Estuary Science Exchange
The Texas Water Development Board is pleased to announce the speakers for the kickoff to the Estuary Science Exchange - a Texas-wide forum for sharing estuarine science among professionals working on coastal issues. Following each presentation there will be time available for discussion.
Generally, the forum aims to:
- Encourage collaboration and working relationships among participants
- Serve as a forum for participants to:
- Share research findings regarding natural events, changing environments, and ongoing issues
- Introduce new projects or provide updates on ongoing activities
- Discuss research methodologies or estuarine management tools for Texas estuaries
Reach out to the Estuary Science Exchange team to be added to the distribution list, questions, comments, or assistance.
Estuary Science Exchange, February 1, 2022
Called "Her Deepness" by the New Yorker and the New York Times, a "Living Legend" by the Library of Congress, and Time Magazine’s first “Hero for the Planet,” Sylvia Earle, former Chief Scientist of NOAA, is Explorer in Residence of the National Geographic Society, Founder and Chair of Mission Blue and the founding Council Chair for the Harte Research Institute, at Texas A&M University, Corpus Christi.
Questions & Answers
Please be advised that the video may be grainy or unclear at some points
Estuary Science Exchange, October 14, 2021
A Brief History of Freshwater Inflow Policies and Studies, Dr. Paul Montagna
Abstract: Water development projects are constructed for human benefit, but always alter hydrology, thus altering environmental flow regimes, particularly for estuaries that are the receiving waters at the end of river courses. After the eight-year drought in the 1950s, which resulted in hypersaline estuaries, fish kills, loss of blue crabs and white shrimp, and invasions by stenohaline species, the Texas State Legislature passed a series of acts since 1975 requiring comprehensive studies of the effects of freshwater inflows on bays and estuaries. On the policy side, management has moved from a species-based approach to an ecosystem-based approach. On the science side, many different tools and approaches have been developed to define inflow needs. We are now 10 years past the initial statewide environmental flow standards being established in 2011-2013, so we are at the beginning of a new era of adaptive management.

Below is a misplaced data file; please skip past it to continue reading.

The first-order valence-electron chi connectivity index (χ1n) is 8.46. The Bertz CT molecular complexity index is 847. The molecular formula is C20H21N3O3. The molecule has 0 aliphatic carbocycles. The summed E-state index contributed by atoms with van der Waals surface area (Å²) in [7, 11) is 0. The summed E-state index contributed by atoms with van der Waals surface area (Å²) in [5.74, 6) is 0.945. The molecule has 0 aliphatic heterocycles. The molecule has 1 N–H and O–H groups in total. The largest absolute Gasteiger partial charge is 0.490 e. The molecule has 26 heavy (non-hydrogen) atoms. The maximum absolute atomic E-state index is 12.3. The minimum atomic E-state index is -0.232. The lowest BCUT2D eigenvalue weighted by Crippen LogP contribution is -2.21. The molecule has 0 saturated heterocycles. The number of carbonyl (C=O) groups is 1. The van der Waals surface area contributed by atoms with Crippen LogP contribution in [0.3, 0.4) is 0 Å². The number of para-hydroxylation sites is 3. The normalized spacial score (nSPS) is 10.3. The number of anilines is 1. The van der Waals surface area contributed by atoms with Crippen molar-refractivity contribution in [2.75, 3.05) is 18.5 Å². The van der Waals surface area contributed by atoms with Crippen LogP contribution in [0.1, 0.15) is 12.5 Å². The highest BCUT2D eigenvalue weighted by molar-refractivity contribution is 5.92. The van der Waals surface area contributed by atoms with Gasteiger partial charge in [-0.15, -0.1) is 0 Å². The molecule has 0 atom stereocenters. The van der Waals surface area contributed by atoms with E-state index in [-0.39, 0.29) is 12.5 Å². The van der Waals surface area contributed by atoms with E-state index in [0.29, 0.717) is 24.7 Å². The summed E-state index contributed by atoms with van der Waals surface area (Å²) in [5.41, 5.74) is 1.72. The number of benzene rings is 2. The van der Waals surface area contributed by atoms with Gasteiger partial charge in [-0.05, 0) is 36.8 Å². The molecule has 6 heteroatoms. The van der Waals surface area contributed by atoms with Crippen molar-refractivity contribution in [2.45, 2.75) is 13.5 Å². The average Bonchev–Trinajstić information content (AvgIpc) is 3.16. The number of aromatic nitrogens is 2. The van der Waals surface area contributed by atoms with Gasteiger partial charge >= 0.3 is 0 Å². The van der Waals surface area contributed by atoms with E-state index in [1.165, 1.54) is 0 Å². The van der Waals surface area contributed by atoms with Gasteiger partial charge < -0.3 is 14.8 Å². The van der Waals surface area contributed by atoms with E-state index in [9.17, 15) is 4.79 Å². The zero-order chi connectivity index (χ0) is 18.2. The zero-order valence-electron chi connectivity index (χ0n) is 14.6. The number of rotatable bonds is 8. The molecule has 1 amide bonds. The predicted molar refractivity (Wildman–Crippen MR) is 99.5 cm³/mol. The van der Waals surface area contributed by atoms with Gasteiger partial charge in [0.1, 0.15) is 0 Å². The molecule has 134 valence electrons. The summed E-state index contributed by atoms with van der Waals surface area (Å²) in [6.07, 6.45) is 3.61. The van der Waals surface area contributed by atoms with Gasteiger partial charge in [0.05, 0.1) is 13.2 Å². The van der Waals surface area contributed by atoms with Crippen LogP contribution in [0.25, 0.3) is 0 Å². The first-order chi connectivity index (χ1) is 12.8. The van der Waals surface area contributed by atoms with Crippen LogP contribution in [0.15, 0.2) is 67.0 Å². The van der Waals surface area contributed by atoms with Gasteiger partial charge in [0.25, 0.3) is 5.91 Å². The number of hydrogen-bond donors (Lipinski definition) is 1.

About the Speaker: Paul Montagna, Ph.D. is the Harte Research institute Chair for HydroEcology at Texas A&M University-Corpus Christi. He has been studying inflow needs of Texas bays and estuaries since 1986. He is currently the Editor-in-Chief for the journal Estuaries and Coasts.
Coastal Management Projects and Relationship to Freshwater Inflows, David Buzan
Abstract: Freese and Nichols, Inc. (FNI) is working on different projects for the Texas General Land Office involving construction of habitat and habitat protection features in estuarine environments. A recently completed project involved the siting and design of oyster reefs to be placed in the Galveston Bay system. Suitable salinities for oysters, changes in freshwater inflow, and tidal exchange were considered in identifying appropriate locations for construction of oyster habitat. Trinity Bay was considered but recent years of high freshwater inflow reduced oyster productivity in that system. West Bay was not considered because in recent decades freshwater inflows have not been consistent enough to sustain healthy oyster reefs, decimated by dermo in higher salinity environments. East Bay was selected for oyster reef construction sites because of the relatively stable salinity regimes. However, the closure of Rollover Pass to tidal exchange has raised unanswered questions about the long-term salinity patterns in East Bay and their suitability for oysters.
A current project involves protecting and restoring the mouth of Carancahua Bay, a secondary bay of the Matagorda Bay system. Erosion and shoreline breaches along Redfish Lake and Salt Lake, within the Carancahua Bay system, have resulted in ecosystem change threatening marshes. Sea level rise, changes in sediment transport, and tidal prism will continue to impact this system. Questions arise whether or not there will be adequate sediment accretion to support existing marshes and prevent marsh drowning, and whether or not there be adequate freshwater inflow in the future to maintain this ecosystem?
About the Speaker: David Buzan is a Biologist with Freese and Nichols, Inc. in Austin who has worked on water quality and quantity issues in Texas since 1978.